Step Response Based CTLE
This example shows how to create a custom step response-based CTLE block in Simulink® to model wired communication links of your own specifications. The custom CTLE block exhibits equivalent behavior as the default pole/zero based CTLE block from the SerDes Toolbox™. This example also illustrates:
how to use the MATLAB function blocks to model custom algorithms in Simulink,
how to include large data files into your model,
how to create custom Initialization Subsystem algorithms to perform Init (impulse based) optimization before the Simulink simulation starts, and
how to validate the model using the Simulation Data Inspector.
The first time you call the step response-based CTLE, it loads a data table in the memory. The data table contains a reference step response for each filter configuration. The CTLE resamples or interpolates the step response to the simulation time step, differentiates the step to obtain the impulse response, and then convolves this with the input waveform. It is easier to resample step response than impulse response due to the difficulty of properly capturing the peak of an impulse response.
Characterize CTLE with Step Responses
Typically, the data table with the reference step responses is obtained from circuit simulations. But for this example, extract the step response from the default CTLE from the SerDes Toolbox to characterize its behavior. It is important to ensure that the time step of the characterization data is fine enough so that all relevant step response behavior is captured. Use 32 samples per symbol, which results in a time step size of 3.125 ps and is more than sufficient for this CTLE.
Create a CTLE object with the default peaking characteristics.
SymbolTime = 100e-12; SamplesPerSymbol = 32; dt = SymbolTime/SamplesPerSymbol; CTLE1 = serdes.CTLE(... 'SymbolTime',SymbolTime,... %Duration of a single symbol 'SampleInterval',dt,... %time step size 'DCGain',0:-1:-8,... %DC Gain 'PeakingGain',0:8,... %Peaking Gain 'PeakingFrequency',5e9,... %Peaking Frequency 'Mode',1); %Mode is fixed
For each configuration of the CTLE, stimulate the CTLE with an ideal step response excitation to extract the reference CTLE step responses and observe the output waveforms.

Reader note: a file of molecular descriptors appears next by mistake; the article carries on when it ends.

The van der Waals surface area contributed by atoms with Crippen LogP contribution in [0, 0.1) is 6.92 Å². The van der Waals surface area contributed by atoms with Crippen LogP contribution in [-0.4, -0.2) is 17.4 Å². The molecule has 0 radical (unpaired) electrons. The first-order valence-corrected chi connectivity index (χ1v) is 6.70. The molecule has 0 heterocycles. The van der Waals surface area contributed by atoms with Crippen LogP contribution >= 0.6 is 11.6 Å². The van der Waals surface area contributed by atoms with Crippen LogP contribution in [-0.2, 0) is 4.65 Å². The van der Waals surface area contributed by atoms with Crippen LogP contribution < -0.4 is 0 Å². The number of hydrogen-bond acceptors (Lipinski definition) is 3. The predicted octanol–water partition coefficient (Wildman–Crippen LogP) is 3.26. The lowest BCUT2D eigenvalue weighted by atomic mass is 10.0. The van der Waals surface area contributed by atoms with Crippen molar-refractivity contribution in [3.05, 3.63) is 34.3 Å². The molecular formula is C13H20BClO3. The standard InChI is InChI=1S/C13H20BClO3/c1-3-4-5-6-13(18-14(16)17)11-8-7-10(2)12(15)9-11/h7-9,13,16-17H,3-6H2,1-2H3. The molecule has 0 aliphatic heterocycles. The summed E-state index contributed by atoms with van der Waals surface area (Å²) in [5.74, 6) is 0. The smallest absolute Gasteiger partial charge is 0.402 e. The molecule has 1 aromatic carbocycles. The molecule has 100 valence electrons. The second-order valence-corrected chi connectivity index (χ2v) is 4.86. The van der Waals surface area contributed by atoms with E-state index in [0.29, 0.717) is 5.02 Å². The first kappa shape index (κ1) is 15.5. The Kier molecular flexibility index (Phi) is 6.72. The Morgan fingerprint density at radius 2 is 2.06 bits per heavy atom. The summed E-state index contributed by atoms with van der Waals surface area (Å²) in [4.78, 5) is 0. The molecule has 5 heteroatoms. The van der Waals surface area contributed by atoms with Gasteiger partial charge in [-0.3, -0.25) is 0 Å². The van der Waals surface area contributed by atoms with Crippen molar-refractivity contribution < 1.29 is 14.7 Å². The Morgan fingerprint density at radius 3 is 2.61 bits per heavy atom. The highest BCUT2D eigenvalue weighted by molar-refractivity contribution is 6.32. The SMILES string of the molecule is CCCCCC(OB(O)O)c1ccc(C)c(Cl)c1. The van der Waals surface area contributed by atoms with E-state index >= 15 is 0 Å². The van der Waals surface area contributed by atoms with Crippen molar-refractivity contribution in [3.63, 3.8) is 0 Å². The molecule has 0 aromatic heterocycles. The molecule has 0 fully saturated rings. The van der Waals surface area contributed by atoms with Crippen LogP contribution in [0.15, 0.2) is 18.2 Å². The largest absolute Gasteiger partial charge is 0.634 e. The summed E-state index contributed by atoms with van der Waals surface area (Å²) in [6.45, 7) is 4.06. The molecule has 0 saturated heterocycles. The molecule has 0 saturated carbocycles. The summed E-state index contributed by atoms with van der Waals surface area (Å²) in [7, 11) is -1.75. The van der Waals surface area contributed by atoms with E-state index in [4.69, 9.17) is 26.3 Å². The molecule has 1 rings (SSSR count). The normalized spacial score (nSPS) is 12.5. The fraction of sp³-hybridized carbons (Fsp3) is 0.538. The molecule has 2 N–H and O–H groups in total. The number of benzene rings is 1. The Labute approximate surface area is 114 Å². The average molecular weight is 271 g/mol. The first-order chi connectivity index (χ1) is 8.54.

stimulus = ones(25*SamplesPerSymbol,1); stimulus(1:SamplesPerSymbol) = 0; numberOfConfig = CTLE1.ConfigCount; stepResponse = zeros(length(stimulus),numberOfConfig); for ii = 1:numberOfConfig CTLE1.ConfigSelect = ii-1; release(CTLE1); stepResponse(:,ii) = CTLE1(stimulus); end t1 = dt*(0:size(stepResponse,1)-1); figure, plot(t1,stepResponse) xlabel('time [s]'),ylabel('[V]') title('CTLE Step responses') legend(cellstr(num2str((0:(numberOfConfig-1))'))) grid on
Finally save the matrix of step responses, 'stepResponse', and the sample interval, 'dt', to a .mat file. Observe that each column of the matrix represents a different CTLE configuration. This example uses the filename 'myCTLEdata.mat' for the data. If you change the file name, then you also need to manually update the file references in the stepCTLE.m function and the Simulink Initialize Subsystem references.
If you already have your own CTLE behavior recorded from circuit simulations, you can put the data into the same file format as below, with the fields 'stepResponse' and 'dt' equivalently set. If your own CTLE is characterized by impulse responses, you can use the function impulse2step to first convert them to step responses.
Create the reference data file.
Create SerDes System Model
Use the SerDes Designer App to create a receiver model with a Pass Through and a CTLE block. This setup allows for a straightforward validation process to show that the step response based CTLE has the same behavior as the pole/zero based CTLE.
Open the SerDes Designer app.
Add a Passthrough block and rename it to 'StepCTLE'
Add a CTLE block.
Select the Channel block to open its Block Parameters dialog box. Include crosstalk by selecting Enable Crosstalk parameter. Having crosstalk enabled ensures that the impulse response matrix input to Init will have multiple columns during testing and so any custom Init code will need to correctly process multi-dimensional arrays. Ensuring proper behavior here will avoid later issues when the model is exported to IBIS-AMI.
Export the SerDes system to Simulink.
Setup Simulink Model
Modify the Simulink model to include the MATLAB function block and parameters to control the custom CTLE block. Open the Block Parameters dialog box for the Configuration block, then click on the Open SerDes IBIS-AMI Manager button and select the AMI-Rx tab. Under the Model_Specific parameter, select StepCTLE and click the Add Parameter… button. In the newly opened window, set Parameter name to Mode, Usage to In, Type to Integer, Format to List, List values to [2 0 1], and List_Tip values to ["adapt" "off" "fixed"].
Select StepCTLE under the Model_Specific parameter again and click the Add Parameter… button. In the newly opened window, set Parameter name to ConfigSelect, Usage to InOut, Type to Integer, Format to List, and List values to [0 1 2 3 4 5 6 7 8].